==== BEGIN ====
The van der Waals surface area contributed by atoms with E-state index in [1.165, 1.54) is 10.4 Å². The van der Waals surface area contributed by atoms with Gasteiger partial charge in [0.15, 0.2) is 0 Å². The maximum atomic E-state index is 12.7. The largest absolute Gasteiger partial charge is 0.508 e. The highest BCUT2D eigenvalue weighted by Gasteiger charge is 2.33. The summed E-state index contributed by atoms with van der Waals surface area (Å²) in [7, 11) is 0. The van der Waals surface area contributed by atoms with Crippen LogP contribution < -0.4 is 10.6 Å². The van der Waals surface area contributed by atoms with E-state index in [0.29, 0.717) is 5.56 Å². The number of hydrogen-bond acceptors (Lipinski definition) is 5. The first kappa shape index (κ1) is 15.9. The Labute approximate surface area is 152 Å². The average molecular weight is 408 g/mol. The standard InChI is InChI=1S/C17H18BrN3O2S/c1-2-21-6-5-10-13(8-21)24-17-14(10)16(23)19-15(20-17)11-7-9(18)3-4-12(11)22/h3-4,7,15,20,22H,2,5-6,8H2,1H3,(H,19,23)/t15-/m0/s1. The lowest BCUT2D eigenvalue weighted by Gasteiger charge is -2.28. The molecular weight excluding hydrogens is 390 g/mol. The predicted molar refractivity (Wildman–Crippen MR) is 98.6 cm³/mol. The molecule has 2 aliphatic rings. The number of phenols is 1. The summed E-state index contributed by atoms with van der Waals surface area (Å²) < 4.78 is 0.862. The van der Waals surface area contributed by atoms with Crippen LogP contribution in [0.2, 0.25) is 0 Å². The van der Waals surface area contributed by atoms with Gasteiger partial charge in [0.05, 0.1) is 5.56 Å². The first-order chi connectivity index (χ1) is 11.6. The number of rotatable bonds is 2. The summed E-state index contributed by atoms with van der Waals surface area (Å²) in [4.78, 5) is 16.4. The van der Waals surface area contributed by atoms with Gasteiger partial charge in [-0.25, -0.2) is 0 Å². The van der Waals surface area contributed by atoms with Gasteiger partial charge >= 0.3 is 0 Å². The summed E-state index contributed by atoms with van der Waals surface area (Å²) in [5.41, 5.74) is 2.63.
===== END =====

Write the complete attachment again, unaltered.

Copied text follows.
The van der Waals surface area contributed by atoms with E-state index in [1.165, 1.54) is 10.4 Å². The van der Waals surface area contributed by atoms with Gasteiger partial charge in [0.15, 0.2) is 0 Å². The maximum atomic E-state index is 12.7. The largest absolute Gasteiger partial charge is 0.508 e. The highest BCUT2D eigenvalue weighted by Gasteiger charge is 2.33. The summed E-state index contributed by atoms with van der Waals surface area (Å²) in [7, 11) is 0. The van der Waals surface area contributed by atoms with Crippen LogP contribution < -0.4 is 10.6 Å². The van der Waals surface area contributed by atoms with E-state index in [0.29, 0.717) is 5.56 Å². The number of hydrogen-bond acceptors (Lipinski definition) is 5. The first kappa shape index (κ1) is 15.9. The Labute approximate surface area is 152 Å². The average molecular weight is 408 g/mol. The standard InChI is InChI=1S/C17H18BrN3O2S/c1-2-21-6-5-10-13(8-21)24-17-14(10)16(23)19-15(20-17)11-7-9(18)3-4-12(11)22/h3-4,7,15,20,22H,2,5-6,8H2,1H3,(H,19,23)/t15-/m0/s1. The lowest BCUT2D eigenvalue weighted by Gasteiger charge is -2.28. The molecular weight excluding hydrogens is 390 g/mol. The predicted molar refractivity (Wildman–Crippen MR) is 98.6 cm³/mol. The molecule has 2 aliphatic rings. The number of phenols is 1. The summed E-state index contributed by atoms with van der Waals surface area (Å²) < 4.78 is 0.862. The van der Waals surface area contributed by atoms with Crippen LogP contribution in [0.2, 0.25) is 0 Å². The van der Waals surface area contributed by atoms with Gasteiger partial charge in [0.05, 0.1) is 5.56 Å². The first-order chi connectivity index (χ1) is 11.6. The number of rotatable bonds is 2. The summed E-state index contributed by atoms with van der Waals surface area (Å²) in [4.78, 5) is 16.4. The van der Waals surface area contributed by atoms with Gasteiger partial charge in [-0.25, -0.2) is 0 Å². The van der Waals surface area contributed by atoms with Gasteiger partial charge >= 0.3 is 0 Å². The summed E-state index contributed by atoms with van der Waals surface area (Å²) in [5.41, 5.74) is 2.63.